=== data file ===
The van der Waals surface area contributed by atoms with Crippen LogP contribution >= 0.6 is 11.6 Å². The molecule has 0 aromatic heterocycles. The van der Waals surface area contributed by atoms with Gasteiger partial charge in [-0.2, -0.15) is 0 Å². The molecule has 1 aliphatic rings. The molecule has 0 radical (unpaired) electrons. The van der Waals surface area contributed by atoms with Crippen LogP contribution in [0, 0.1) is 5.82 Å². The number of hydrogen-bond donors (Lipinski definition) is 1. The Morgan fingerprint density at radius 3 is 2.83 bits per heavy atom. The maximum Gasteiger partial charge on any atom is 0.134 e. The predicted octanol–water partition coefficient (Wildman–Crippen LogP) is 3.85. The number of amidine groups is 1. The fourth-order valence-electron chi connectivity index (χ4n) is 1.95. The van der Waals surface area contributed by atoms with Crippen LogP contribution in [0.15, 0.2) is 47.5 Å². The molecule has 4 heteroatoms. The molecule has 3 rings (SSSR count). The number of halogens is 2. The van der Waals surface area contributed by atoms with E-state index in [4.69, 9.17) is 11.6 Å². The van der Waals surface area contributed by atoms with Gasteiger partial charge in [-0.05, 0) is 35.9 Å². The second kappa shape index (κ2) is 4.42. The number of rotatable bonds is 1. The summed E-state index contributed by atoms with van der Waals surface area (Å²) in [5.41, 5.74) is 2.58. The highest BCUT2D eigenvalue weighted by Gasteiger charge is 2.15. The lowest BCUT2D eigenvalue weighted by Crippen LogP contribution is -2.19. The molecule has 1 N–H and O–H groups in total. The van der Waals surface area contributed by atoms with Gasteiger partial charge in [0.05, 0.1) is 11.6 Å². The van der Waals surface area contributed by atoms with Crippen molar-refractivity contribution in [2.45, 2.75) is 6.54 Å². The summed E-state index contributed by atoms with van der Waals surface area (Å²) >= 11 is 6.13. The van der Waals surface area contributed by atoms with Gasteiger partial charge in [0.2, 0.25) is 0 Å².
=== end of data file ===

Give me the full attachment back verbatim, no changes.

The van der Waals surface area contributed by atoms with Crippen LogP contribution >= 0.6 is 11.6 Å². The molecule has 0 aromatic heterocycles. The van der Waals surface area contributed by atoms with Gasteiger partial charge in [-0.2, -0.15) is 0 Å². The molecule has 1 aliphatic rings. The molecule has 0 radical (unpaired) electrons. The van der Waals surface area contributed by atoms with Crippen LogP contribution in [0, 0.1) is 5.82 Å². The number of hydrogen-bond donors (Lipinski definition) is 1. The Morgan fingerprint density at radius 3 is 2.83 bits per heavy atom. The maximum Gasteiger partial charge on any atom is 0.134 e. The predicted octanol–water partition coefficient (Wildman–Crippen LogP) is 3.85. The number of amidine groups is 1. The fourth-order valence-electron chi connectivity index (χ4n) is 1.95. The van der Waals surface area contributed by atoms with Crippen LogP contribution in [0.15, 0.2) is 47.5 Å². The molecule has 4 heteroatoms. The molecule has 3 rings (SSSR count). The number of halogens is 2. The van der Waals surface area contributed by atoms with E-state index in [4.69, 9.17) is 11.6 Å². The van der Waals surface area contributed by atoms with Gasteiger partial charge in [-0.05, 0) is 35.9 Å². The second kappa shape index (κ2) is 4.42. The number of rotatable bonds is 1. The summed E-state index contributed by atoms with van der Waals surface area (Å²) in [5.41, 5.74) is 2.58. The highest BCUT2D eigenvalue weighted by Gasteiger charge is 2.15. The lowest BCUT2D eigenvalue weighted by Crippen LogP contribution is -2.19. The molecule has 1 N–H and O–H groups in total. The van der Waals surface area contributed by atoms with Gasteiger partial charge in [0.05, 0.1) is 11.6 Å². The van der Waals surface area contributed by atoms with Crippen molar-refractivity contribution in [2.45, 2.75) is 6.54 Å². The summed E-state index contributed by atoms with van der Waals surface area (Å²) >= 11 is 6.13. The van der Waals surface area contributed by atoms with Gasteiger partial charge in [0.2, 0.25) is 0 Å².